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Manhattan vs Old Fashioned: what’s the difference between these iconic whiskey cocktails? Here’s what you need to know.

Manhattan vs Old Fashioned
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The Manhattan and Old Fashioned are two greats in the cocktail lexicon. But do you know the difference? Which traditionally uses bourbon, and which rye whiskey? What’s the standard glass to serve each one? Which was invented first? Here’s everything you need to know about these two iconic whiskey drinks: and recipes to make both!

Manhattan vs Old Fashioned: what’s the difference?

The Manhattan and Old Fashioned are classic whiskey cocktails with several key differences. Here’s a breakdown:

  • The Manhattan is a classic cocktail featuring whiskey, sweet vermouth, and bitters. Rye whiskey is the most traditional choice, though bourbon or other whiskey is also used. It’s stirred in a mixing glass with ice, then strained into a stemmed cocktail glass and garnished with a Luxardo cherry.
  • The Old Fashioned is a classic cocktail made with whiskey, water, sugar, and bitters. Bourbon is the most traditional choice, though rye is sometimes used. The drink is composed right in a low ball glass, where you’ll mash sugar, then add water and bourbon. An orange peel is expressed into the glass and used as a garnish, often along with a cocktail cherry.

You can distinguish the two drinks easily by the look. Stemmed glass with Luxardo cherries? It’s a Manhattan. Low ball glass with orange peel? It’s an Old Fashioned.

Manhattan cocktail with Luxardo cherry

Manhattan vs Old Fashioned: what’s the history? Which is older?

The history of both the Manhattan vs Old Fashioned goes back hundreds of years. This pair of whiskey cocktails are some of the oldest in the American cocktail tradition. Who’s older? The Old Fashioned. In fact, it’s the oldest cocktail there is.

  • The Old Fashioned gets its name because it started as literally the cocktail. That is: the first cocktail in existence! It was first documented in 1806 by a New York paper. Once more cocktails started coming along in the 1860’s, they needed a name for that original whiskey cocktail. The term “Old Fashioned” was born.
  • The Manhattan cocktail was invented in the 1870’s. The story goes that the drink was invented at a club called The Manhattan Club in New York City, hence the name.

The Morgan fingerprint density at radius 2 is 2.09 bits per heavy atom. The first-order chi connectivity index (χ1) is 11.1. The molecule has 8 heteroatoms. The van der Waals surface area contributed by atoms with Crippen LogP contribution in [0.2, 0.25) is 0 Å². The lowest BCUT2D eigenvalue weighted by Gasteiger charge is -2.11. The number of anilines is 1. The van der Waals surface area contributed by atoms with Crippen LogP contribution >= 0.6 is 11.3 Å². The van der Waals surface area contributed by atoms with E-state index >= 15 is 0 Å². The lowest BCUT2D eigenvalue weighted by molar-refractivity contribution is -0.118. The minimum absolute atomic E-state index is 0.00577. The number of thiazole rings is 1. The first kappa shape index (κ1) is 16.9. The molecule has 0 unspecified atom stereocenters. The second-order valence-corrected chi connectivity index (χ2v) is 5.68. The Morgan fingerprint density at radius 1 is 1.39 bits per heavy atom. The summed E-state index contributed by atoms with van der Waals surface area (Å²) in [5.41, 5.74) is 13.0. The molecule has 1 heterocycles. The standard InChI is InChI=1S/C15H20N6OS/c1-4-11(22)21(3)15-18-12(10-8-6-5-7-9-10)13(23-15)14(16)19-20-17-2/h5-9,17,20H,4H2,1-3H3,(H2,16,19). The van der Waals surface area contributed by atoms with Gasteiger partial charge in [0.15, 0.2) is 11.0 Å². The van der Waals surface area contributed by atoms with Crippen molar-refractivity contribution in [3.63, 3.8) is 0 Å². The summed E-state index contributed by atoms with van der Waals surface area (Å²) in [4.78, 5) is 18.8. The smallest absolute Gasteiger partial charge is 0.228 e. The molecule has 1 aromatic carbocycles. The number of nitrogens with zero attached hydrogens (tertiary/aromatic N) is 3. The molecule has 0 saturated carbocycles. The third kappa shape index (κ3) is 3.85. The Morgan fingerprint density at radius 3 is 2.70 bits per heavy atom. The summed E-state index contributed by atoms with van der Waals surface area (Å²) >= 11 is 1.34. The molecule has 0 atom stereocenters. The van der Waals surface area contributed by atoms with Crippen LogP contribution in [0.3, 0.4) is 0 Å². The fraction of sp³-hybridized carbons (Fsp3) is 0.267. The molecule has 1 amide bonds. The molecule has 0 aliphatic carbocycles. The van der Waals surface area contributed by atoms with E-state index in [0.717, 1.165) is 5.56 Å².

Variations on the drinks

There are several variations on these two timeless drinks! Like any great cocktail, they’ve both spawned creativity and innovation of bartenders and mixologists over the years. Here are the classic recipes, and a few popular variations:

Ready to taste? Below are the recipes for the classics.

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Manhattan vs Old Fashioned

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  • Author: Sonja Overhiser
  • Prep Time: 5 minutes
  • Cook Time: 0 minutes
  • Total Time: 5 minutes
  • Yield: 1 drink 1x


Manhattan vs Old Fashioned: what’s the difference between these iconic whiskey cocktails? Here are recipes for both!



For the Manhattan

  • 2 ounces (4 tablespoons) rye whiskey (or bourbon)
  • 1 ounce (2 tablespoons) sweet red vermouth
  • 3 dashes Angostura or orange bitters
  • Garnish: Luxardo cherry or other cocktail cherry

For the Old Fashioned

  • 1 sugar cube (1 teaspoon sugar)
  • 4 dashes Angostura bitters
  • ½ teaspoon water
  • 4 tablespoons (2 ounces) bourbon whiskey
  • Orange peel for garnish
  • Cocktail cherry for garnish (optional)


  1. For the Manhattan: Combine the whiskey, vermouth and bitters in a cocktail mixing glass (or any other type of glass). Fill the mixing glass with 1 handful ice and stir continuously for 30 seconds. Strain into a coupe or cocktail glass. Garnish with a cherry and serve.
  2. For the Old Fashioned: Place the sugar cube in a lowball glass and add the bitters. Add the water and mash and swirl it with a muddler or wooden spoon until the sugar is mostly dissolved. Add the bourbon whiskey and swirl to combine. Add a large ice cube. Use a knife to remove a 1″ wide strip of the orange peel. Squeeze the orange peel into the drink to release the oils. Gently run the peel around the edge of the glass, then place it in the glass. If desired, garnish with a cocktail cherry for additional sweetness.
  • Category: Drink
  • Method: Stirred
  • Cuisine: Cocktails
  • Diet: Vegan

About the authors

Sonja & Alex

Hi, we’re Alex and Sonja Overhiser, married cookbook authors, food bloggers, and recipe developers. We founded A Couple Cooks to share fresh, seasonal recipes and the joy of cooking! Our recipes are made by two real people and work every time.

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